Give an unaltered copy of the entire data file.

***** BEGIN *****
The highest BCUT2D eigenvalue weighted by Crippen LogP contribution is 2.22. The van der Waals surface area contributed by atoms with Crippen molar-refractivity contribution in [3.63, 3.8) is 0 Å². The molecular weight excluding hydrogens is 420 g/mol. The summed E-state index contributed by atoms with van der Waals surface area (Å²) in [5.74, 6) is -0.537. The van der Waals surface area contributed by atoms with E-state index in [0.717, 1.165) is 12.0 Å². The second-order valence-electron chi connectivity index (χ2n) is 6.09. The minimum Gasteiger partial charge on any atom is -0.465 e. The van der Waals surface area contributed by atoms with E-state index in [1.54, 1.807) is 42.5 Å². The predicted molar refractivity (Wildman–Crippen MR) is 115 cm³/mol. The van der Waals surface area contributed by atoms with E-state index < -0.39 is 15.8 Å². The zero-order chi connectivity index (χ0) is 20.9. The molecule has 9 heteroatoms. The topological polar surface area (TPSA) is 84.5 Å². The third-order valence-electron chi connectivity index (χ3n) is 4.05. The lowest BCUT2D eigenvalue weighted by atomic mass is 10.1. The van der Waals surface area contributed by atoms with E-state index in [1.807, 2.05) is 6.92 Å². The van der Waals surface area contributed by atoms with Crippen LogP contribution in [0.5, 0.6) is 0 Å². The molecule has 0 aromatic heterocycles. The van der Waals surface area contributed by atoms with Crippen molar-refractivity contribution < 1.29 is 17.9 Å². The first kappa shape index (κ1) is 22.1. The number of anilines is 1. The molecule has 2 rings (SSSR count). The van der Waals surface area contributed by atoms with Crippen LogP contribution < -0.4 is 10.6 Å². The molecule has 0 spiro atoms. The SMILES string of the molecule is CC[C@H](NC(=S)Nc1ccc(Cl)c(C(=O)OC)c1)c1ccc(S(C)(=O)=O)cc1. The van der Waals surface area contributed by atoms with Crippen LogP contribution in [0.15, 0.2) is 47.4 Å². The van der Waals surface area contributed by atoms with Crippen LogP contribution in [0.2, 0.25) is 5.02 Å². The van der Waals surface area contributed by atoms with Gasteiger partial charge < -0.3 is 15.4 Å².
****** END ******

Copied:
The highest BCUT2D eigenvalue weighted by Crippen LogP contribution is 2.22. The van der Waals surface area contributed by atoms with Crippen molar-refractivity contribution in [3.63, 3.8) is 0 Å². The molecular weight excluding hydrogens is 420 g/mol. The summed E-state index contributed by atoms with van der Waals surface area (Å²) in [5.74, 6) is -0.537. The van der Waals surface area contributed by atoms with E-state index in [0.717, 1.165) is 12.0 Å². The second-order valence-electron chi connectivity index (χ2n) is 6.09. The minimum Gasteiger partial charge on any atom is -0.465 e. The van der Waals surface area contributed by atoms with E-state index in [1.54, 1.807) is 42.5 Å². The predicted molar refractivity (Wildman–Crippen MR) is 115 cm³/mol. The van der Waals surface area contributed by atoms with E-state index < -0.39 is 15.8 Å². The zero-order chi connectivity index (χ0) is 20.9. The molecule has 9 heteroatoms. The topological polar surface area (TPSA) is 84.5 Å². The third-order valence-electron chi connectivity index (χ3n) is 4.05. The lowest BCUT2D eigenvalue weighted by atomic mass is 10.1. The van der Waals surface area contributed by atoms with E-state index in [1.807, 2.05) is 6.92 Å². The van der Waals surface area contributed by atoms with Crippen LogP contribution in [0.5, 0.6) is 0 Å². The molecule has 0 aromatic heterocycles. The van der Waals surface area contributed by atoms with Crippen molar-refractivity contribution < 1.29 is 17.9 Å². The first kappa shape index (κ1) is 22.1. The number of anilines is 1. The molecule has 2 rings (SSSR count). The van der Waals surface area contributed by atoms with Crippen LogP contribution < -0.4 is 10.6 Å². The molecule has 0 spiro atoms. The SMILES string of the molecule is CC[C@H](NC(=S)Nc1ccc(Cl)c(C(=O)OC)c1)c1ccc(S(C)(=O)=O)cc1. The van der Waals surface area contributed by atoms with Crippen LogP contribution in [0.15, 0.2) is 47.4 Å². The van der Waals surface area contributed by atoms with Crippen LogP contribution in [0.2, 0.25) is 5.02 Å². The van der Waals surface area contributed by atoms with Gasteiger partial charge < -0.3 is 15.4 Å².